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Gervais Street Bridge
Photograph of the Gervais Street Bridge in 1986
|Carries||4 Lanes of US 1 / US 378|
|Locale||Columbia, South Carolina|
|Total length||1,415 feet (431 m)|
|Width||36.1 feet (11.0 m)|
|No. of spans||11|
|Architect||Charles C. Randolph|
|Designer||Joseph W. Barnwell|
|Constructed by||Hardaway Contracting Company|
|Construction start||June 1926|
|Construction end||February 1928|
|MPS||Historic Resources of Columbia|
|NRHP reference #||80003676|
|Added to NRHP||25 November 1980|
|Wikimedia Commons has media related to Gervais Street Bridge.|
Gervais Street Bridge is a historic bridge in South Carolina in the United States and it is listed on the National Register of Historic Places. It is an arch bridge constructed from reinforced concrete. Construction began in 1926 and the bridge was completed in 1928. It was added to the National Register of Historic Places in 1980.
This is the third bridge to be built on this site across the Congaree River. The first, built around 1827, was burned down in the American Civil War and the second, built in 1870, was replaced by the current bridge. At the time of its construction it was the widest roadway in the state. It was the only bridge across the Congaree River until 1953.
The bridge is an arch bridge constructed from reinforced concrete with open spandrels. The bridge is crossed by a roadway flanked by sidewalks. The balustrades along the edges of the bridge carry green-painted, cast iron light fixtures at intervals. The decorative fixtures of these lamp posts have the letter C and a palmetto palms on the bases, a vine pattern on the eight-sided post, and an acanthus leaf design on the necking. It is one of four open spandrel concrete bridges in South Carolina as well as the oldest and most decorative of the three bridges that cross the Congaree River.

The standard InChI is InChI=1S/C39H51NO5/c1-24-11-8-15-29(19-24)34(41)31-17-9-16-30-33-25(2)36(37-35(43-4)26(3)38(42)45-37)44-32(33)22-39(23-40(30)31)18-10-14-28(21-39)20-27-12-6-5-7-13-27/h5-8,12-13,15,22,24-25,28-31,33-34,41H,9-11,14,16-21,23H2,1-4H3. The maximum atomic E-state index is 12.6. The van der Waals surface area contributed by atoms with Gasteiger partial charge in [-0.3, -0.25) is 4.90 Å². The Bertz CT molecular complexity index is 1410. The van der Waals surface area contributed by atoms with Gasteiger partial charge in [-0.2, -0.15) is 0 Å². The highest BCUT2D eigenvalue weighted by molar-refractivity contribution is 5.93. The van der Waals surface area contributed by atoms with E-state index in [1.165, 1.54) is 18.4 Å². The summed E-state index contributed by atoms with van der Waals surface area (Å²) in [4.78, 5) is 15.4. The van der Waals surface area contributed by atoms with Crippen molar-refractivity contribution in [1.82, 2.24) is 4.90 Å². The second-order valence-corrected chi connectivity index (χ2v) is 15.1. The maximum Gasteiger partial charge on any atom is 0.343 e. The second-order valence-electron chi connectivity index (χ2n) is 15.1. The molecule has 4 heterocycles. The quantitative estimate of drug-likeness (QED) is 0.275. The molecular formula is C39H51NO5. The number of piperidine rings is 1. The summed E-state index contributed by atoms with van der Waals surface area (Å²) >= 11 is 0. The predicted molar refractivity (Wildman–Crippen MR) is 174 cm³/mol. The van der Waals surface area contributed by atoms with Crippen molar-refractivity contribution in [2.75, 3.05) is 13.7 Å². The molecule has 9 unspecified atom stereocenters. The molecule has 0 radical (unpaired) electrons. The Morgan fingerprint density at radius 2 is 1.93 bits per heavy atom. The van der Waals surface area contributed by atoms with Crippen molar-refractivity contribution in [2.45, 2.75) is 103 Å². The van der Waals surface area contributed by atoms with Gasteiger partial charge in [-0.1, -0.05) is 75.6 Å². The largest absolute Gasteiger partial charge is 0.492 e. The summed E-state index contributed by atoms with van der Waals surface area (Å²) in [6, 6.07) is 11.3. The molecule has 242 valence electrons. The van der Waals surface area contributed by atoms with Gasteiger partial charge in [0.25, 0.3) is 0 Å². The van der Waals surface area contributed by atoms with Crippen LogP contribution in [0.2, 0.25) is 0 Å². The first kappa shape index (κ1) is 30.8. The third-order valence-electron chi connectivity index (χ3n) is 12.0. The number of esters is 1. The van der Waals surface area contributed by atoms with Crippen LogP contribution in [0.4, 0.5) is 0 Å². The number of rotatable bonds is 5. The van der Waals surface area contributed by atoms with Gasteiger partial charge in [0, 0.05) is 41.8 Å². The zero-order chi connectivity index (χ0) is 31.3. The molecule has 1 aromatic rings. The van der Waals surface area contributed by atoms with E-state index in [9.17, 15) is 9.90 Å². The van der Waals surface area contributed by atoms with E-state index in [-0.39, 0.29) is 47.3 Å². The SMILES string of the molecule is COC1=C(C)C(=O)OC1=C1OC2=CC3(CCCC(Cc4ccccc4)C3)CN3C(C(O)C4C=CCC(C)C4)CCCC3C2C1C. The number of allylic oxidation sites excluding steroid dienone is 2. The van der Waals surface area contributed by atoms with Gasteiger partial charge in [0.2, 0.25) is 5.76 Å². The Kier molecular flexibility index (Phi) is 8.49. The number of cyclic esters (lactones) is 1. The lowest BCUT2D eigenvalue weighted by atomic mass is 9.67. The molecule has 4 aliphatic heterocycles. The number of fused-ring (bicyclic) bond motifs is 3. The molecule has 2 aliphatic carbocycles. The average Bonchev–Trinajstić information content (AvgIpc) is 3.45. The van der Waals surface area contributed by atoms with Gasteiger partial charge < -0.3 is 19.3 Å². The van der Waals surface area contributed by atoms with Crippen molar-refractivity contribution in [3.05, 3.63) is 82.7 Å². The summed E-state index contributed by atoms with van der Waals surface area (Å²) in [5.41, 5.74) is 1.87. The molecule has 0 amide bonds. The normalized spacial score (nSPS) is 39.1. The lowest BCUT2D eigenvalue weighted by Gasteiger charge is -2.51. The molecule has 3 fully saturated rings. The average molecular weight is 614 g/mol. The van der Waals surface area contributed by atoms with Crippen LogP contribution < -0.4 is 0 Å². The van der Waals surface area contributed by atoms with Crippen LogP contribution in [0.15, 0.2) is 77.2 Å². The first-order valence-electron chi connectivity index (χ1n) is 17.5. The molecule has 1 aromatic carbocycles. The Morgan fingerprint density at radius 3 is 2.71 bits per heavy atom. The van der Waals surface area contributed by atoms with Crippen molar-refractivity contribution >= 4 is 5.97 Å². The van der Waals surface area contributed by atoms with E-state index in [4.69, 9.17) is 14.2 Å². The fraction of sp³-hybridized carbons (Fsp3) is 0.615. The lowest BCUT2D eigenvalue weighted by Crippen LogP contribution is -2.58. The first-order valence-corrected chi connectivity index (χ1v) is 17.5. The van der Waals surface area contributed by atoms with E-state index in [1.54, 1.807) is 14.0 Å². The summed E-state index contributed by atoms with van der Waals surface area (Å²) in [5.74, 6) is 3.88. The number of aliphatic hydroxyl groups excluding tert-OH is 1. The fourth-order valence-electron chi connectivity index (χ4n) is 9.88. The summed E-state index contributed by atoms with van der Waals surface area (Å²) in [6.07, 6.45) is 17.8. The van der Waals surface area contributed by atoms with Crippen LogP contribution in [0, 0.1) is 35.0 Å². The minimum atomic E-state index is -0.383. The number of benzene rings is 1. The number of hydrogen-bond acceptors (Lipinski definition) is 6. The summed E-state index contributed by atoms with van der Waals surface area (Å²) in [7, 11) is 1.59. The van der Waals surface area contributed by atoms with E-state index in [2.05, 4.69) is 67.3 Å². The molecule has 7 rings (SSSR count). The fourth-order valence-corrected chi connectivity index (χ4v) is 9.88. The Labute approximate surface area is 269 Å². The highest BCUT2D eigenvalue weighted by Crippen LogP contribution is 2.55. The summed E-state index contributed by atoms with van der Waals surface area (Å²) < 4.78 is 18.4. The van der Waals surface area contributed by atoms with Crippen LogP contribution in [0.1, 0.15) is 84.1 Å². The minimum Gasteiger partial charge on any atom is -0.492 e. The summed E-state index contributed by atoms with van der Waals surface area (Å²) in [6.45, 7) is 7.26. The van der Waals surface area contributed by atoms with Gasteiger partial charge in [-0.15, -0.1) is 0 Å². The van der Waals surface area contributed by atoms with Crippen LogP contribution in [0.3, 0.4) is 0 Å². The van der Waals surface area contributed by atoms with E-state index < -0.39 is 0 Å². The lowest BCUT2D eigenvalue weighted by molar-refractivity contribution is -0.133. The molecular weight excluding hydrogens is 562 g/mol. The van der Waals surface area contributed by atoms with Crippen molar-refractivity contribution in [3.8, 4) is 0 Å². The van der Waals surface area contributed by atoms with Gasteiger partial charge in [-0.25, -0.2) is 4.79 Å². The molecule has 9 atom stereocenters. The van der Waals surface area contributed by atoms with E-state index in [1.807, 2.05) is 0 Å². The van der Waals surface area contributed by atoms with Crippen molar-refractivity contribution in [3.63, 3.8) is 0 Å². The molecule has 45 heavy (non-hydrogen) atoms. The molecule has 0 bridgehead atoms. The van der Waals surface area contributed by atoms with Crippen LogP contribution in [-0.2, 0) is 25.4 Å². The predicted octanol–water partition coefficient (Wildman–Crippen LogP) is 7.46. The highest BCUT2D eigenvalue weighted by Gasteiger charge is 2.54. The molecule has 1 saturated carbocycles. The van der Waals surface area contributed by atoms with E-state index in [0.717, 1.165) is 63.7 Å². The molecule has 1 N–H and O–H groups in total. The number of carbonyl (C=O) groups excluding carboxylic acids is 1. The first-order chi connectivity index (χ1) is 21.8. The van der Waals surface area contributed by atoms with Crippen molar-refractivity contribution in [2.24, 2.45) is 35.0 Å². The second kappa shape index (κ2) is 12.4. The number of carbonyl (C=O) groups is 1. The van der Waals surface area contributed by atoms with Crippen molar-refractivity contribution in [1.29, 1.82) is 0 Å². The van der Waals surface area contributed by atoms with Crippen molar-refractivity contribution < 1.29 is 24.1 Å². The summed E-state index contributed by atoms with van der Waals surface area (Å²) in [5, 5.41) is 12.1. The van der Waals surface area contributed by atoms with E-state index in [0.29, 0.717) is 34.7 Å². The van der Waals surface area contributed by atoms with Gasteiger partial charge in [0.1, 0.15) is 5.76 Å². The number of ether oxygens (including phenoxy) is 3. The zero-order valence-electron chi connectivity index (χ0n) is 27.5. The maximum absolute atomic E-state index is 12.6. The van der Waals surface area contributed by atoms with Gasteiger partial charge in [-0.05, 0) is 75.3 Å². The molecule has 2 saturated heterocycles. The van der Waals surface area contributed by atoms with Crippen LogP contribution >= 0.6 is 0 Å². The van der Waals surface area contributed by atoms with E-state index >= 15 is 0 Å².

The Gervais Street Bridge is located in Columbia, South Carolina. It carries U.S. Route 1 (US 1) and US 378 across the Congaree River. Within the city, the bridge links Gervais Street on the east bank to Meeting Street on the west bank. The bridge connects Columbia with the south and west parts of South Carolina. This bridge is close to the site where the Broad River and the Saluda River meet to form the Congaree River.
The first was a wooden bridge. The Columbia Bridge Company was charted in 1819 to construct the bridge and it was completed in about 1827. The early planners of Columbia intended Senate Street and Assembly Street to be the two main thoroughfares of the city. However, for engineering reasons, the bridge across the Congaree River was constructed at the foot of Gervais Street, which caused the traffic to bypass Senate Street. The latter became a residential area instead while Gervais Street acquired more activity and commerce; which was further enhanced with the arrival of major railroads.
The Confederate States Army burned the first bridge in 1865 to delay the progress of General Sherman's army during the American Civil War. The second bridge was constructed in 1870. It was privately owned until 1912, when it was purchased by Richland County in cooperation with Lexington County.
The building of the current bridge began in February 1926 and the bridge was completed in June 1928. It was designed by the bridge engineer for the State Highway Department, Joseph W. Barnwell of Charleston, and constructed by the Hardaway Contracting Company of Columbus, Georgia. Until 1953, Gervais Street Bridge was the only bridge across the Congaree River. At the time of its construction it was the widest roadway in the state.